JF: WHAT ARE SOME CONCRETE WAYS IN WHICH STUDENTS CAN MARKET THEIR LIBERAL ARTS TRAINING TO POTENTIAL EMPLOYERS?
KB: Students need to remember that their degree isn’t a hockey stick. It’s not something they’re going to apply one way in a specific setting. Rather, their degree is in their head—it’s their mindset, the way they think, the way they have been taught to analyze and view a situation. It is a perspective that they bring to whatever task is at hand. So an historian is likely to bring patience with detail, a ‘dog-on-a-bone” mentality to solving problems, an appreciation for facts and getting information correct, etc., to the workplace. Those are the skills they want to market to an employer—but it’s important that they not speak generically about a major (such as “I’m a history major so I like to read.”) but rather know what makes them unique through their major, the other courses they’ve taken outside the major, and their experiences.
JF: DO EMPLOYERS IN NON-HISTORY RELATED FIELDS *REALLY* WANT PEOPLE TRAINED IN THE LIBERAL ARTS?
KB: I think they do once they understand them. If the employer comes from a professional degree program, they may not really understand a history major. They might have taken one (if any) history course in college, so their understanding is quite limited—maybe even negative. It’s important that the students be prepared to sell their major—to explain to the employer what skills, knowledge, experience, etc., they have acquired. Why are they passionate about the major? What do they think they’ve learned from it? For instance, let’s say they have studied Abraham Lincoln—what did Lincoln say or do that showed masterful leadership—and how would than information be valuable to the workplace? If they can convey their enthusiasm—in a way which directly relates to what the employer needs—then it shouldn’t be that hard to sell.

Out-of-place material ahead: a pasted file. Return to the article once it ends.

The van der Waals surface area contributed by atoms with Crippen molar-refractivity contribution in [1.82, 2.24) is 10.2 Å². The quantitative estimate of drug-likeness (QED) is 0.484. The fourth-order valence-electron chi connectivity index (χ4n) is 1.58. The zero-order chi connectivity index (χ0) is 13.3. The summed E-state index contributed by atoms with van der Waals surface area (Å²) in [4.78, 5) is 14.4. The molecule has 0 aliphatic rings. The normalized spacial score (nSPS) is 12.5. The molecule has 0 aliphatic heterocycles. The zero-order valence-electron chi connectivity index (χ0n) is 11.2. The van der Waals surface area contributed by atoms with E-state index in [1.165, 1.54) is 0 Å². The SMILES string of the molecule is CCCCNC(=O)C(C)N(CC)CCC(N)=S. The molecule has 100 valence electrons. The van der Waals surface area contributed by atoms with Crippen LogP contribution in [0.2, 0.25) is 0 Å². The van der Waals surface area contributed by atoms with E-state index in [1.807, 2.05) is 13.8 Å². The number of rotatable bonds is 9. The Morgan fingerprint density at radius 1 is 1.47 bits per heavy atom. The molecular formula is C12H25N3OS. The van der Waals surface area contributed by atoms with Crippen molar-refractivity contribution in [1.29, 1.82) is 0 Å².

JF: HOW CAN HISTORY PROFESSORS (OR OTHER LIBERAL ARTS PROFESSORS) DO A BETTER JOB OF "SELLING" THE HISTORY MAJOR TO STUDENTS AND THEIR PARENTS?
KB: I think we need to step away from the “learned individual” argument that is used so often with liberal arts. While no one is arguing for ignorance, obviously, when parents are looking at a bottom-line investment, the idea that their son/daughter will be “learned” is nice—but may be seen as a luxury. I think professors should find out (through their development or career offices) where their graduates have gone--- and not just in the traditional careers such as teaching history or going to grad school. But actually seek out the interesting and unusual—promote the fact that your students are smart—so they go places where smart people go—banks, law firms, consulting firms, advertising agencies, government agencies, nonprofit groups.
Parents want to know that their children will have career options—and a history major can be the start of a brilliant career in all sorts of fields. If you focus too heavily on teaching history or grad school, you reinforce stereotypes.
Thanks, Katherine! This is great stuff!